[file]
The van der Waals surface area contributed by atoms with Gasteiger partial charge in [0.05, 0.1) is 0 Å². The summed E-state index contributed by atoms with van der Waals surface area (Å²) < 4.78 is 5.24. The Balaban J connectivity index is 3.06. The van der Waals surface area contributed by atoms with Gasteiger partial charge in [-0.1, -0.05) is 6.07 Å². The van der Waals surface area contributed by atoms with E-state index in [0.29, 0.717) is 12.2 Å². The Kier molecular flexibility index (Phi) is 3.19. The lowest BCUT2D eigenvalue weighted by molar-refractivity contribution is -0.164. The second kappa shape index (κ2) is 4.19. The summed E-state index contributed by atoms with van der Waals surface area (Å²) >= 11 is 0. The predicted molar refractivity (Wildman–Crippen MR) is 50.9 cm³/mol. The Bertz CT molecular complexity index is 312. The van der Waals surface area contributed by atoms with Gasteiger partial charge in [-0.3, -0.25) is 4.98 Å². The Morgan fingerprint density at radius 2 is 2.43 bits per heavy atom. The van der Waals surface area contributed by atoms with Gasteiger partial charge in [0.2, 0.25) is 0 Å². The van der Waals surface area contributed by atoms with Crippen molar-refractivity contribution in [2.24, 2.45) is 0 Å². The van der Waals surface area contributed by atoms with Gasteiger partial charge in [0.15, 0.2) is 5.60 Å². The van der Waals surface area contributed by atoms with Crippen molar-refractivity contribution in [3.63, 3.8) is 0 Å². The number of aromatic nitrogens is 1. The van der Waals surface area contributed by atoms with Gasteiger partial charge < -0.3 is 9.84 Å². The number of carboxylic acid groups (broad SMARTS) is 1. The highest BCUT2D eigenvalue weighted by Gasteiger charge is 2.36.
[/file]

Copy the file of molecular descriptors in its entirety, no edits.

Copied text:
The van der Waals surface area contributed by atoms with Gasteiger partial charge in [0.05, 0.1) is 0 Å². The summed E-state index contributed by atoms with van der Waals surface area (Å²) < 4.78 is 5.24. The Balaban J connectivity index is 3.06. The van der Waals surface area contributed by atoms with Gasteiger partial charge in [-0.1, -0.05) is 6.07 Å². The van der Waals surface area contributed by atoms with E-state index in [0.29, 0.717) is 12.2 Å². The Kier molecular flexibility index (Phi) is 3.19. The lowest BCUT2D eigenvalue weighted by molar-refractivity contribution is -0.164. The second kappa shape index (κ2) is 4.19. The summed E-state index contributed by atoms with van der Waals surface area (Å²) >= 11 is 0. The predicted molar refractivity (Wildman–Crippen MR) is 50.9 cm³/mol. The Bertz CT molecular complexity index is 312. The van der Waals surface area contributed by atoms with Gasteiger partial charge in [-0.3, -0.25) is 4.98 Å². The Morgan fingerprint density at radius 2 is 2.43 bits per heavy atom. The van der Waals surface area contributed by atoms with Gasteiger partial charge in [0.2, 0.25) is 0 Å². The van der Waals surface area contributed by atoms with Crippen molar-refractivity contribution in [2.24, 2.45) is 0 Å². The van der Waals surface area contributed by atoms with Gasteiger partial charge in [0.15, 0.2) is 5.60 Å². The van der Waals surface area contributed by atoms with Crippen molar-refractivity contribution in [3.63, 3.8) is 0 Å². The number of aromatic nitrogens is 1. The van der Waals surface area contributed by atoms with Gasteiger partial charge < -0.3 is 9.84 Å². The number of carboxylic acid groups (broad SMARTS) is 1. The highest BCUT2D eigenvalue weighted by Gasteiger charge is 2.36.